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International Philosophical Quarterly

Volume 58, Issue 1, March 2018

Yinghua Lu
Pages 5-18

Shame and the Confucian Idea of Yi (Righteousness)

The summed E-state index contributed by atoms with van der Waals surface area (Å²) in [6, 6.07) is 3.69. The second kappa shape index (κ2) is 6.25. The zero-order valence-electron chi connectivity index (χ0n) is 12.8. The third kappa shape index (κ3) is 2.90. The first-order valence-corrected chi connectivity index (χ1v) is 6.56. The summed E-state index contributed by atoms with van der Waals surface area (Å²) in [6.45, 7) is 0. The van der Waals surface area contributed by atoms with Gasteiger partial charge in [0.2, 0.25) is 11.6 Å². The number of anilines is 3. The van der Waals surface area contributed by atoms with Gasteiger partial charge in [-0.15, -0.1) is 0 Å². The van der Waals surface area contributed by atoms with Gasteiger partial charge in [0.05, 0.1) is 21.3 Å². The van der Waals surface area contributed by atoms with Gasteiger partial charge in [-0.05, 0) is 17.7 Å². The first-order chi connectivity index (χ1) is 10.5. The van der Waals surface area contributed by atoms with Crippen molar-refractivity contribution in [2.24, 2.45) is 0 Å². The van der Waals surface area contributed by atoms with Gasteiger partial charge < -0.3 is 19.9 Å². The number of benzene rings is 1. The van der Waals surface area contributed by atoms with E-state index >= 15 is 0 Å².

This paper analyzes the relation between shame and a Confucian notion of yi (righteousness, rightness), especially through discussions from Confucius and Mencius. Section one clarifies Mencius’s position that righteousness is both external and internal. Although this idea includes rules, it is primarily something intended by our innate moral feelings. Section two illustrates the point that if one’s action is not right (yi), the feeling of shame spontaneously arises and motivates a self-correction. This section also clarifies the difference between the idea of shame in Max Scheler and in Confucian thought. Section three compares absolute yi with general li (ritual propriety) as well as the roles that shame and duty play in relation to ren (primarily humane love).

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